The Russian journalist Anna Politkovskaya, renowned for her reporting on the North Caucasus wars, was murdered yesterday in an evident assassination (three shots, two to the chest and one to the head) in the lift leading to her home. It was the birthday of the Russian President, and just after the birthday of the Russian-appointed prime minister of Chechnya, who she was about to accuse of torture. After a week of rising hysteria in the Russian media and state, with a wave of goon-squad assaults on Georgian businesses and the collection of sinister lists of Georgian-sounding schoolchildren – what, pray, is the purpose of this? – this ought to inter any lingering myths of Russian democracy. It is time to grasp that we are sharing a continent with a very large tyranny, in fact, that we never ceased to do so.
Exactly what will happen next is unclear, but the worst must be assumed. The reaction of Europe so far appears to be deafening silence. See the BBC report above for a tasty quote from the secretary of the Council of Europe, Terry Davis, suggesting she was killed by “self-appointed executioners”. Self-appointed? I don’t think his Midlands constituents lost very much when they voted him out back in 2004. No Baltic gas pipelines were involved, so German silence is a given, France will presumably continue to find Russian support on the UNSC useful, and Britain will probably shut up – hasn’t Tony Blair prided himself on his personal relationship with Putin? (Personal politics, the great delusion of the last hundred years.)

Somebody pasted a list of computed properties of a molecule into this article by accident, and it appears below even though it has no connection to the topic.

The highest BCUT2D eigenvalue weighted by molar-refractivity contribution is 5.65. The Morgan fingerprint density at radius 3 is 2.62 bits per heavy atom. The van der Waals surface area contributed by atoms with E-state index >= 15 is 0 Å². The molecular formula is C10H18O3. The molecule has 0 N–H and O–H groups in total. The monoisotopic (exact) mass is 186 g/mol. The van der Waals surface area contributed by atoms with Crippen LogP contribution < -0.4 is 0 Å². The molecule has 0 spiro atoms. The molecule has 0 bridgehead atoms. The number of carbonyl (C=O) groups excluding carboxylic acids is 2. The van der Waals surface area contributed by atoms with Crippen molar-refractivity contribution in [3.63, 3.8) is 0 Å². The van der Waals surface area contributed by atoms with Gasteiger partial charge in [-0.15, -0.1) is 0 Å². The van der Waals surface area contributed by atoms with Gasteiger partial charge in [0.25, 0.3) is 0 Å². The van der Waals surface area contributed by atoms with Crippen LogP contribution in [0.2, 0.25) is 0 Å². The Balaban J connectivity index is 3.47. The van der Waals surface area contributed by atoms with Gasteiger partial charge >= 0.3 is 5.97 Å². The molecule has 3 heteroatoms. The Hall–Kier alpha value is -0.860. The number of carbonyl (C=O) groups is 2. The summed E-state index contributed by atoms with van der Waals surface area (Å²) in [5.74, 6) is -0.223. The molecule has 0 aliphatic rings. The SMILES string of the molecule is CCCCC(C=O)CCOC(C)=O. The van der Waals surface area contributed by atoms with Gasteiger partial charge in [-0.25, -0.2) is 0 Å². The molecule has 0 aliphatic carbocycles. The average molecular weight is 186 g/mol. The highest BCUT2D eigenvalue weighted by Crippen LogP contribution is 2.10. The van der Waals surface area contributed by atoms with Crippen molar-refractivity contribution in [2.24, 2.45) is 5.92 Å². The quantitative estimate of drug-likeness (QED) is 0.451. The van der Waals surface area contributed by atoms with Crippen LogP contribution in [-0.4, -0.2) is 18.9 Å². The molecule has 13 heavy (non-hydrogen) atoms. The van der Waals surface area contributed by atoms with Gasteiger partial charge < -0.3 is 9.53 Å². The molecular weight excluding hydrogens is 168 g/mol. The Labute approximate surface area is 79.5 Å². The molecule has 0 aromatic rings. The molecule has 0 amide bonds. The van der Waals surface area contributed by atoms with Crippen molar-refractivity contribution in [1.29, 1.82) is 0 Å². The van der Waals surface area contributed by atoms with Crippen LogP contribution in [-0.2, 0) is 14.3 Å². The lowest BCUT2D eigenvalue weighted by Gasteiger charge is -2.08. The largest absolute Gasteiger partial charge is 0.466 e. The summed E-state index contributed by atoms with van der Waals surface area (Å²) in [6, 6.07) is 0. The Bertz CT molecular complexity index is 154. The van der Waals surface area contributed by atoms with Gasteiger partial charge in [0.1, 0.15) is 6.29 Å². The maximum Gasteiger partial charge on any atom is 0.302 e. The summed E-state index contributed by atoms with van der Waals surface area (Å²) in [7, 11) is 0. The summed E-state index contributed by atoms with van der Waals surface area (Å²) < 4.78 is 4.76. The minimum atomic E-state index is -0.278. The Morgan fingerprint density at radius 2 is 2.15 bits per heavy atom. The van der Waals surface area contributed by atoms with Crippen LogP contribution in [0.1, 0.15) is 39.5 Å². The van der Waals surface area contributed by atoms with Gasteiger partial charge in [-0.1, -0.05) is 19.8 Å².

If you need any convincing, I recommend Andrew Wilson’s book Virtual Politics: Faking Democracy in the Post-Soviet World. This is a truly impressive march through a morass of deceit and state-sponsored bullshit, whose central thesis is simply that most of Russian politics, as it was marketed both to the Russians and also to the western politicians, businessmen and bureaucrats who funded it through the 1990s, does not exist. Parties do not have members, policies, or constitutions, and do not represent real interest groups. Even when, like the Communist Party, they actually do exist, they are frequently not actually trying to win the elections-sensationally, Wilson quotes a senior Communist as being horrified how close the party came to unwanted victory in 1996.
Instead, parties, movements and politicians are usually prepared from whole cloth for specific political projects, and created in the public mind by a barrage of TV advertising for the mass and outrageous web propagandists for the elite. It is possible to buy an entire political party, tailored to one’s specifications, from $100,000.